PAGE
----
An artist lists their artwork online and a customer purchases it.

**0.028** kg of CO2

Footprint based on Etsy’s carbon footprint for non-shipping activities: 2.7 million kg of CO2 for fewer than 100 million packages in 2018.

The artist prints the work and packages it up.

**0.13** kg of CO2

The artist drives it to their closest shipping store, 2 mi away.

**0.82** kg of CO2

The average gas-powered car in the US emits 0.4 kg of CO2 per mile driven.

The store sends the package to the local hub 5 mi away, where it is sorted.

**0.08** kg of CO2

A diesel truck gets 10.2 miles per gallon. We assume the package is one of 200 being transported and the hub’s emissions are the same as a sorting facility.

From the hub, the package is sent to the airport, 10 mi away.

**0.08** kg of CO2

A diesel truck gets 10.2 mpg. We assume the package is one of 200 being transported and the hub’s emissions are the same as a sorting facility.

The package is flown—along with many others—to the main sorting facility in Louisville, Kentucky, 660 mi away.

**0.096** kg of CO2

Based on a 0.5 lb package flown on a fully loaded Boeing 767 freighter with a 132,000 lb capacity.

The package is sorted and loaded onto another plane.

**0.05** kg of CO2

At peak, UPS Worldport has a 50 megawatt power demand and sorts 416,000 packages per hour.

That plane flies to the closest sorting facility to the customer, 1,800 mi away.

**0.22** kg of CO2

Based on a 0.5 lb package flown on a fully loaded Boeing 767 freighter with a 132,000 lb capacity.

From that facility, the package is sent to a local hub, 10 mi away, where it is sorted onto a delivery truck.

**0.11** kg of CO2

Total emissions: 2.304 kg of CO2. That’s similar to driving 5.6 mi in the US’s average gasoline-powered car.

**0.69** kg of CO2

Based on a truck making 170 deliveries on a residential route of 100 mi.

All together, shipping a digital print to an online customer causes 2.3 kg of CO2 emissions. Driving a typical gasoline-powered car in the US 100 mi causes 41 kg of CO2 emissions.

41 kg CO2

2.3

The artist finds a website that will facilitate her creating the NFT. She simply uploads her artwork, titles it, and clicks a button to create, or “mint,” it.

**Unclear**

Many of the steps in minting an NFT have an unknown carbon footprint.

This minting transaction is then added to a list of un-confirmed crypto transactions. The list contains all the incoming crypto activity, from simple buying and selling to more complex actions, like embedding the record of a digital artwork.

**Unclear**

Many of the steps in minting an NFT have an unknown carbon footprint.

A miner selects a subset of transactions to block together. Transactions are not added into the master ledger one by one. Instead, they’re bundled together in groups known as blocks. The master ledger is known as a blockchain because it is made up of these blocks.

**Unclear**

Many of the steps in minting an NFT have an unknown carbon footprint.

In order to add this block to the blockchain, this miner must race against time—and other miners—to solve a cryptographic puzzle. They use trial and error to rapidly generate random numbers checking each one to test if it is the solution. Top-of-the-line hardware can make hundreds of millions of guesses per second.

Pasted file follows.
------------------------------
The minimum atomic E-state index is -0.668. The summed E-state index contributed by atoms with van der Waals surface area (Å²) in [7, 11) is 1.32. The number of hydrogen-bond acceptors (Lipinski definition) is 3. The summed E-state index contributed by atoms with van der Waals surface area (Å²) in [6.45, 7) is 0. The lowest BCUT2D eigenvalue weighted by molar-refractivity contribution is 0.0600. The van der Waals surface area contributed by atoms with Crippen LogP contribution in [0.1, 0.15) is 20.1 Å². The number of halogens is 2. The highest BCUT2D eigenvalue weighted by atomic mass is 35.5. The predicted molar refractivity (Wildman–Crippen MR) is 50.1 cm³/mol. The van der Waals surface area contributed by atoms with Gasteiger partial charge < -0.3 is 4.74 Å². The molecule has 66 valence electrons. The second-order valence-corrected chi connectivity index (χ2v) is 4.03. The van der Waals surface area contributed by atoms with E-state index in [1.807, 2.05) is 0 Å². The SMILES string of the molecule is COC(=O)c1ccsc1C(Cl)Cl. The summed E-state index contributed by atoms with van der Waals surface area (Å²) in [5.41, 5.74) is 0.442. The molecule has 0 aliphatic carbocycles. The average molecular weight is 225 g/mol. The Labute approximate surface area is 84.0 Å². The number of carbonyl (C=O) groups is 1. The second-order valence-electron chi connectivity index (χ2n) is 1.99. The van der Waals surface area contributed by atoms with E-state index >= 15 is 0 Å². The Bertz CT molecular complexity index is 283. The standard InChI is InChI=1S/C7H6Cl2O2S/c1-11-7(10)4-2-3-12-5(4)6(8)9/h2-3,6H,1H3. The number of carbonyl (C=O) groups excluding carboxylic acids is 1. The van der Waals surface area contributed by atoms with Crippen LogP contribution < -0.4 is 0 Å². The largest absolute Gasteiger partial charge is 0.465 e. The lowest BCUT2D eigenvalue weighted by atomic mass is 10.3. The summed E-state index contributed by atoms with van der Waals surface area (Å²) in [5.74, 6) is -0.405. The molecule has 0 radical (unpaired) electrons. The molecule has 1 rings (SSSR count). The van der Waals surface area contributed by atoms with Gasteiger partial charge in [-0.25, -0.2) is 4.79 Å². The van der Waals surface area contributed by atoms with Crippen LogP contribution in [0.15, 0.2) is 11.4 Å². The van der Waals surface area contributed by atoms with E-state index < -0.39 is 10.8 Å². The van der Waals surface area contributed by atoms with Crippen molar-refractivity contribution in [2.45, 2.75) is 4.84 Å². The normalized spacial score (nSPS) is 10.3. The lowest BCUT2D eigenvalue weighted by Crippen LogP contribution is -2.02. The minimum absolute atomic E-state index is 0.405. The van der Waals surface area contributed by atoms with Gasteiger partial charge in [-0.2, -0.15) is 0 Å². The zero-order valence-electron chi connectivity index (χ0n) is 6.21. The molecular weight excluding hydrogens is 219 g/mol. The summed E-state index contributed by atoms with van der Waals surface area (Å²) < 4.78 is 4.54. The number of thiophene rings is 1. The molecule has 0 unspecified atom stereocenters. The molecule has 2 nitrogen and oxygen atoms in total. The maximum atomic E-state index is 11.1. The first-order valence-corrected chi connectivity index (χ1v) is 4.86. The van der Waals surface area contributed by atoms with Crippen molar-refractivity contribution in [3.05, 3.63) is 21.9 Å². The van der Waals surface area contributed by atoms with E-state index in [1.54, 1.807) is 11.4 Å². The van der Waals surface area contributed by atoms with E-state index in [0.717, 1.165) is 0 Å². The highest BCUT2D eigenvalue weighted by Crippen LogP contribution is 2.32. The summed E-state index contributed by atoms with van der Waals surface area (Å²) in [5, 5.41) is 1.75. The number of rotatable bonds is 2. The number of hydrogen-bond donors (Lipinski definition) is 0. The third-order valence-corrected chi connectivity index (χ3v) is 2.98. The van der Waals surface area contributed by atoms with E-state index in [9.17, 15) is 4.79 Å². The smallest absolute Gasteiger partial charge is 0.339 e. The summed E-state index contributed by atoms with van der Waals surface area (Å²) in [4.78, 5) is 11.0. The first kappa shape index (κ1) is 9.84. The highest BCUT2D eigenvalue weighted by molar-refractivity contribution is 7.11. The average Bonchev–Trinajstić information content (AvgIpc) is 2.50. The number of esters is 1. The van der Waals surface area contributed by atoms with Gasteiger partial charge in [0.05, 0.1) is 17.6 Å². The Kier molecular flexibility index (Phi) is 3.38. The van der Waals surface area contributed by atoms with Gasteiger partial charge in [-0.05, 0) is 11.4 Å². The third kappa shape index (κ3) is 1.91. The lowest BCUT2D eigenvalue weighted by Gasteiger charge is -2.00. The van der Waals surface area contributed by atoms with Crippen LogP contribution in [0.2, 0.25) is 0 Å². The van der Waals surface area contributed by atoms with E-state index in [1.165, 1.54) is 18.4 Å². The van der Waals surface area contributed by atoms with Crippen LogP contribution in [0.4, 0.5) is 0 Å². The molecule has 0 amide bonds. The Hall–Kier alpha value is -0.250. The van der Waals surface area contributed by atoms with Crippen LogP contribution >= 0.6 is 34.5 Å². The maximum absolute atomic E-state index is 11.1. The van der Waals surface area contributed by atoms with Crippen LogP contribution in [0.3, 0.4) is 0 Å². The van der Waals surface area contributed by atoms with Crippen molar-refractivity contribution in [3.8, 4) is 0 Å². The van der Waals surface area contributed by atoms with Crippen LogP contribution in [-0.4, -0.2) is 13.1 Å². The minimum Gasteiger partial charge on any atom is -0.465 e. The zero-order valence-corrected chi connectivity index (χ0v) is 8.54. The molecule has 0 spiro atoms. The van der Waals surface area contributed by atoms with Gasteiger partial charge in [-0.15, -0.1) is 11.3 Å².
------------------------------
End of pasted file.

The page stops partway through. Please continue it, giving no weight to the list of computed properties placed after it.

**This** is what makes crypto-art so environmentally unfriendly. There isn’t just one miner trying to add this block to the blockchain. There are thousands of them, many are huge operations running massive networks of computers in China, the Arctic, or elsewhere churning away trying to find the solution to each puzzle.

To calculate the carbon impact of adding this block to the blockchain, all the energy expended by all miners is counted.

**83** kg of CO2

Carbon footprint per Memo Akten.

The miner who first produces a correct solution to the puzzle first wins!

Miners check if the solution is correct. The process confirming a solution is much less energy intensive than finding it in the first place. If it’s confirmed, the miner’s block of transactions is added to the blockchain.

**Unclear**

Many of the steps in minting an NFT have an unknown carbon footprint.

The winning miner is paid in cryptocurrency for their services.

**Unclear**

Many of the steps in minting an NFT have an unknown carbon footprint.

The artwork now exists as an NFT, ready to be sold to a customer.

Every subsequent transaction for this NFT follows the exact same series of events. On average:

- Every bid creates 23 kg of CO2
- Every sale, 51 kg of CO2
- Every transfer, 30 kg of CO2

Each must be added to a block, and the puzzle must be solved and verified. Over its lifecycle, the average NFT will accrue a stunning footprint of 211 kg of CO2, equivalent to driving 513 mi in a typical US gasoline-powered car.

**128** kg of CO2

The carbon footprint of a crypto transaction is relative to its complexity: more complicated transactions have a bigger footprint. Artist and programmer Memo Akten calculated the carbon footprints used here.

For both scenarios the carbon-emitting life cycle may never end. The NFT may go on being bought and sold via blockchain transactions forever. The print could continue to be shipped to new buyers. Both could expand their carbon footprints indefinitely.

Although we can’t estimate the carbon footprint of each step of the NFT minting process, we do know the print would have to be bought and sold at least 91 times to be as carbon emitting as one average sale of an NFT and that driving a car 100 mi releases just 20% of the emissions of the average NFT sale.

211 kg CO2

41

2.3